It is not an easy mission, as the war on trophy poaching has many fronts. Some poachers have slipped onto off-limits military bases in Iowa. Some have sold parts of legally taken game animals in illegal markets. Others have walked boldly into hard-to-draw elk units in Colorado under the guise of fall turkey hunting (this can be done in Colorado with a rifle in some areas) or coyote hunting. Some have even faked state residency to draw a coveted tag.
A flagrant example of this was done by a New Mexico resident named as Daved English. He used the address of a UPS Store in Pagosa Springs, Colo., for his address on his Colorado license application for Bighorn Sheep Management Unit S29. He drew a resident-only tag and killed a beautiful 7/8-curl ram in the Conejos River drainage. Not surprisingly, some questioned his Colorado residency.
Those questions found their way to La Jara District Wildlife Manager Brian Bechaver. Officer Bechaver discovered that English's Colorado address was at that UPS Store. His rented P.O. box had forwarding instructions to Los Alamos, New Mexico. English was prosecuted and eventually ordered to pay $65,455.50 in fines and penalties and had to forfeit the trophy bighorn.
Schoonen said, "After news broke about an American hunter in Zimbabwe killing Cecil the African lion, hunters got a bad rap. A lot of reporters who called me actually asked what the difference is between a 'hunter' and a 'poacher.' They really didn't know. They didn't understand that the vast majority of hunters are good, law-abiding people who cherish the resources they utilize. They didn't realize that hunters are proud that their dollars pay for conservation. To fix this, hunters need to loudly make this distinction. Part of doing that is making sure that the few criminals out there pay, and the hunting community is seen coming down hard on poaching. The general public needs to understand that hunters and poachers are not brothers."
The Club's mission — and its scoring system — is all about a third type of person who pursues wild game: the hunter-conservationist. Hunters, who coined the term "conservation," realized starting more than 130 years ago that wildlife was dwindling and reasonable bag limits were needed, as well as habitat management, and translocations to restore depleted ranges.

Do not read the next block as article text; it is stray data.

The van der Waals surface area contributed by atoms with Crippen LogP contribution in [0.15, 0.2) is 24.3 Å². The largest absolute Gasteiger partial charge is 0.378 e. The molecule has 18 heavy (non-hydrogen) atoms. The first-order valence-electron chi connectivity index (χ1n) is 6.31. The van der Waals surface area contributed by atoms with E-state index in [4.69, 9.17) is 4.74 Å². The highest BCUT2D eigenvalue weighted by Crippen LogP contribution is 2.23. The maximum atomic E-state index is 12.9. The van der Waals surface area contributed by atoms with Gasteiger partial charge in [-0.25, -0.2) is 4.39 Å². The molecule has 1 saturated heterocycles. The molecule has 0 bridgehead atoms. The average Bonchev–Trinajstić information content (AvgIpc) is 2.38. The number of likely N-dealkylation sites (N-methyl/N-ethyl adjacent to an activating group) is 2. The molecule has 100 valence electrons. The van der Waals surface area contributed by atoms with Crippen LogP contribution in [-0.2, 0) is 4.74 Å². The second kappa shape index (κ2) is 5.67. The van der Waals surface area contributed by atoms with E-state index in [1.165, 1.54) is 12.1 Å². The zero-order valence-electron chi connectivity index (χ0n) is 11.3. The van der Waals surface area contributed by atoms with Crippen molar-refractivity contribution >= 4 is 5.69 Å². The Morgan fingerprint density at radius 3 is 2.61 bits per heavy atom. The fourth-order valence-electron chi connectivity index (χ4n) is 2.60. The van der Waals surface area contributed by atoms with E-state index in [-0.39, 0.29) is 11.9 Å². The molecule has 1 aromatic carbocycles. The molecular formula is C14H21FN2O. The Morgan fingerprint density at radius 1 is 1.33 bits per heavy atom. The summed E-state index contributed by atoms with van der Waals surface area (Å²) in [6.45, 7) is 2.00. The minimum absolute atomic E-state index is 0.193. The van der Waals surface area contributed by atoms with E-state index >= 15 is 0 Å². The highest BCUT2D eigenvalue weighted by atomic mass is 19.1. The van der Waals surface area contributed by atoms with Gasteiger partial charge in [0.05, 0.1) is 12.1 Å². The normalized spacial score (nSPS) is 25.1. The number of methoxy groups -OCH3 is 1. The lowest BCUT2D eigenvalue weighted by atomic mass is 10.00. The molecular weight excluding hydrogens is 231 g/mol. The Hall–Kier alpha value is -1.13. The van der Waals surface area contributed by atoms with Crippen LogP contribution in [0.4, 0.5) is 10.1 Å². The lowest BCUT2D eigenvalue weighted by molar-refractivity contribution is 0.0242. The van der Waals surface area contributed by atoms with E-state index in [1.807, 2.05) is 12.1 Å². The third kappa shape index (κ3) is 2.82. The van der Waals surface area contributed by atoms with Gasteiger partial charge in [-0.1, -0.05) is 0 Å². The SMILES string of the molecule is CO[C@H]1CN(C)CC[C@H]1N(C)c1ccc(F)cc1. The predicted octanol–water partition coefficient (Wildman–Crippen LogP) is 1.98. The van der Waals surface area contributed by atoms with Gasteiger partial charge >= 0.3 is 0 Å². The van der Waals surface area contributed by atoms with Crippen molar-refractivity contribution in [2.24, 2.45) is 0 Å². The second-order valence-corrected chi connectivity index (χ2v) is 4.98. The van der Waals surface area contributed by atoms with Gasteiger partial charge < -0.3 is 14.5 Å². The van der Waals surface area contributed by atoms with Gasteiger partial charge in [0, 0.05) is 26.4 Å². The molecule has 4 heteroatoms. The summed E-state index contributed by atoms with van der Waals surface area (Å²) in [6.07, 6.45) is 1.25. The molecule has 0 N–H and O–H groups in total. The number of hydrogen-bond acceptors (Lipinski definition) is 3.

It was hunters — the first conservationists — who organized this work through interest groups, like the Boone and Crockett Club that supported creating state game agencies and federal land management agencies. They knew that sustainable, healthy populations would contain more trophy-sized specimens, thus indicating healthy ecosystems, and subsequently developed the B&C scoring system to track this signal of successful recovery. It was hunters — the first conservationists — who organized this work through interest groups, like the Boone and Crockett Club that supported creating state game agencies and federal land management agencies. They knew that sustainable, healthy populations would contain more trophy-sized specimens, thus indicating healthy ecosystems, and subsequently developed the B&C scoring system to track this signal of successful recovery.
Poaching was a problem then as it is now, but restoration prevailed and the populations grew accordingly, including allowing male animals to reach maturity. In 1976 Boone and Crockett registered about 300 animals annually into its records book. Today the records indicate some 1300 to 1500 specimens are entered annually. Using this measuring and recording system that tracked the recovery of our big-game species to now support law enforcement in carrying on the success of wildlife conservation makes good sense, and is even a sort of sweet music.
As for Bingham, perhaps it isn't nice to shine so much of the spotlight on his crime, as there are too many examples of poachers just like him, and many much worse, across America. We're highlighting him because, as an employee with the USFWS, his crime is especially telling of how greed can bring out the worst in some. This shows that penalties need to be in place that will keep those who might be tempted to break game laws from acting on those impulses.
Colorado Parks and Wildlife conducted a two-year investigation of Bingham's crime. After reaching a plea agreement with the Garfield County District Attorney's office in exchange for lesser penalties, Bingham paid over $200 in court fines and was ordered to donate $5,000 to the Rocky Mountain Elk Foundation. Prior to his plea agreement, he faced over $12,000 in fines for several charges. The three other poachers in his group, 45-year-old Brian Scheer, 48-year-old Barrett Rowles and 45-year-old Josh Fitzsimmons, all from the Western Slope, paid fines as well.
"Poachers come from all walks of life, but everyone is subject to the same rules and regulations. Colorado Parks and Wildlife will prosecute anyone to the full extent in cases like this one," said Area Wildlife Manager J.T. Romatzke of Grand Junction.
Thanks to Boone and Crockett and Leupold, together with state agency partners, needed laws will hopefully be strengthened, restitution increased, and legal systems made less lenient when dealing with all poaching violations. And when it comes to trophy poaching, the fine will match the crime.